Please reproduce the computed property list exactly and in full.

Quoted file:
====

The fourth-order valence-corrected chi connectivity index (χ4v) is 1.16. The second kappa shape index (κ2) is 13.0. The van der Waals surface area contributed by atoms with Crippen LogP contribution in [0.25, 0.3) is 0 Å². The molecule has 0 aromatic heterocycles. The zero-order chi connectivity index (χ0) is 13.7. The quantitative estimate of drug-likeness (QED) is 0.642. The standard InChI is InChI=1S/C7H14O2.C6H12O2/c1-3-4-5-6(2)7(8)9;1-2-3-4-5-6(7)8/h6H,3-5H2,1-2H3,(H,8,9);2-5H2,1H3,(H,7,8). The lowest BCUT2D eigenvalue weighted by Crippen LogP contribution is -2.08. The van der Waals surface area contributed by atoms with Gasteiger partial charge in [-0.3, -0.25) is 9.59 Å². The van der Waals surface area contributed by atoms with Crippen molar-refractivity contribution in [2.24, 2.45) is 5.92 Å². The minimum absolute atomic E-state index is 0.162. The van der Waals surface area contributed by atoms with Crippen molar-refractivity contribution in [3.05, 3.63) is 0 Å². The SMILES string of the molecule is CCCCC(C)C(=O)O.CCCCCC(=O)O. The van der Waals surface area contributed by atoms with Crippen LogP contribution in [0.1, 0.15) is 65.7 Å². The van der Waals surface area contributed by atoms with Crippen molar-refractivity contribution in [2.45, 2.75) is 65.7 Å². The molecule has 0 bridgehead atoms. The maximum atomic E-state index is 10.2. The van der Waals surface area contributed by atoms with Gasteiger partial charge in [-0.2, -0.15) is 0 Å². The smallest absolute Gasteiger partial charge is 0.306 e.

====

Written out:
The fourth-order valence-corrected chi connectivity index (χ4v) is 1.16. The second kappa shape index (κ2) is 13.0. The van der Waals surface area contributed by atoms with Crippen LogP contribution in [0.25, 0.3) is 0 Å². The molecule has 0 aromatic heterocycles. The zero-order chi connectivity index (χ0) is 13.7. The quantitative estimate of drug-likeness (QED) is 0.642. The standard InChI is InChI=1S/C7H14O2.C6H12O2/c1-3-4-5-6(2)7(8)9;1-2-3-4-5-6(7)8/h6H,3-5H2,1-2H3,(H,8,9);2-5H2,1H3,(H,7,8). The lowest BCUT2D eigenvalue weighted by Crippen LogP contribution is -2.08. The van der Waals surface area contributed by atoms with Gasteiger partial charge in [-0.3, -0.25) is 9.59 Å². The van der Waals surface area contributed by atoms with Crippen molar-refractivity contribution in [2.24, 2.45) is 5.92 Å². The minimum absolute atomic E-state index is 0.162. The van der Waals surface area contributed by atoms with Crippen molar-refractivity contribution in [3.05, 3.63) is 0 Å². The SMILES string of the molecule is CCCCC(C)C(=O)O.CCCCCC(=O)O. The van der Waals surface area contributed by atoms with Crippen LogP contribution in [0.1, 0.15) is 65.7 Å². The van der Waals surface area contributed by atoms with Crippen molar-refractivity contribution in [2.45, 2.75) is 65.7 Å². The molecule has 0 bridgehead atoms. The maximum atomic E-state index is 10.2. The van der Waals surface area contributed by atoms with Gasteiger partial charge in [-0.2, -0.15) is 0 Å². The smallest absolute Gasteiger partial charge is 0.306 e.